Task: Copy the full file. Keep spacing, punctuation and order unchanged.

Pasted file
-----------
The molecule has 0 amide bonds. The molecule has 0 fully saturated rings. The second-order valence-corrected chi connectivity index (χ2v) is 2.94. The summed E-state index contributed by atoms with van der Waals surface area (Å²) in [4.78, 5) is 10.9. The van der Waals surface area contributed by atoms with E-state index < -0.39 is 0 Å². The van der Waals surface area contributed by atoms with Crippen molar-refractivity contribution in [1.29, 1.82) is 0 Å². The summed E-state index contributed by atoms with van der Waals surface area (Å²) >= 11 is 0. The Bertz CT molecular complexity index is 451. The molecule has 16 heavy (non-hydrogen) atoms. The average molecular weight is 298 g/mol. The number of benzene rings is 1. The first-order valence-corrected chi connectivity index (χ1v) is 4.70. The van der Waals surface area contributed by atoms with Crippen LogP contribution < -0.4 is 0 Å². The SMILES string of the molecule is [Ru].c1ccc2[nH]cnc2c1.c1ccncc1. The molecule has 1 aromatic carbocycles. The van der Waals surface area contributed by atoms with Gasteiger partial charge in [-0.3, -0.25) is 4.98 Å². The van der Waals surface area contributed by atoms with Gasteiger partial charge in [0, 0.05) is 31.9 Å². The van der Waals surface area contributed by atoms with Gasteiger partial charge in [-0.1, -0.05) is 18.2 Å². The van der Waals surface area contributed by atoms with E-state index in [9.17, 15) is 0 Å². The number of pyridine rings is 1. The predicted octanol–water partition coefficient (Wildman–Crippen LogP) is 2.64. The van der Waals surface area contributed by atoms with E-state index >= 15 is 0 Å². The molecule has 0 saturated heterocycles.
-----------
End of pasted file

The molecule has 0 amide bonds. The molecule has 0 fully saturated rings. The second-order valence-corrected chi connectivity index (χ2v) is 2.94. The summed E-state index contributed by atoms with van der Waals surface area (Å²) in [4.78, 5) is 10.9. The van der Waals surface area contributed by atoms with E-state index < -0.39 is 0 Å². The van der Waals surface area contributed by atoms with Crippen molar-refractivity contribution in [1.29, 1.82) is 0 Å². The summed E-state index contributed by atoms with van der Waals surface area (Å²) >= 11 is 0. The Bertz CT molecular complexity index is 451. The molecule has 16 heavy (non-hydrogen) atoms. The average molecular weight is 298 g/mol. The number of benzene rings is 1. The first-order valence-corrected chi connectivity index (χ1v) is 4.70. The van der Waals surface area contributed by atoms with Crippen LogP contribution < -0.4 is 0 Å². The SMILES string of the molecule is [Ru].c1ccc2[nH]cnc2c1.c1ccncc1. The molecule has 1 aromatic carbocycles. The van der Waals surface area contributed by atoms with Gasteiger partial charge in [-0.3, -0.25) is 4.98 Å². The van der Waals surface area contributed by atoms with Gasteiger partial charge in [0, 0.05) is 31.9 Å². The van der Waals surface area contributed by atoms with Gasteiger partial charge in [-0.1, -0.05) is 18.2 Å². The van der Waals surface area contributed by atoms with E-state index in [9.17, 15) is 0 Å². The number of pyridine rings is 1. The predicted octanol–water partition coefficient (Wildman–Crippen LogP) is 2.64. The van der Waals surface area contributed by atoms with E-state index >= 15 is 0 Å². The molecule has 0 saturated heterocycles.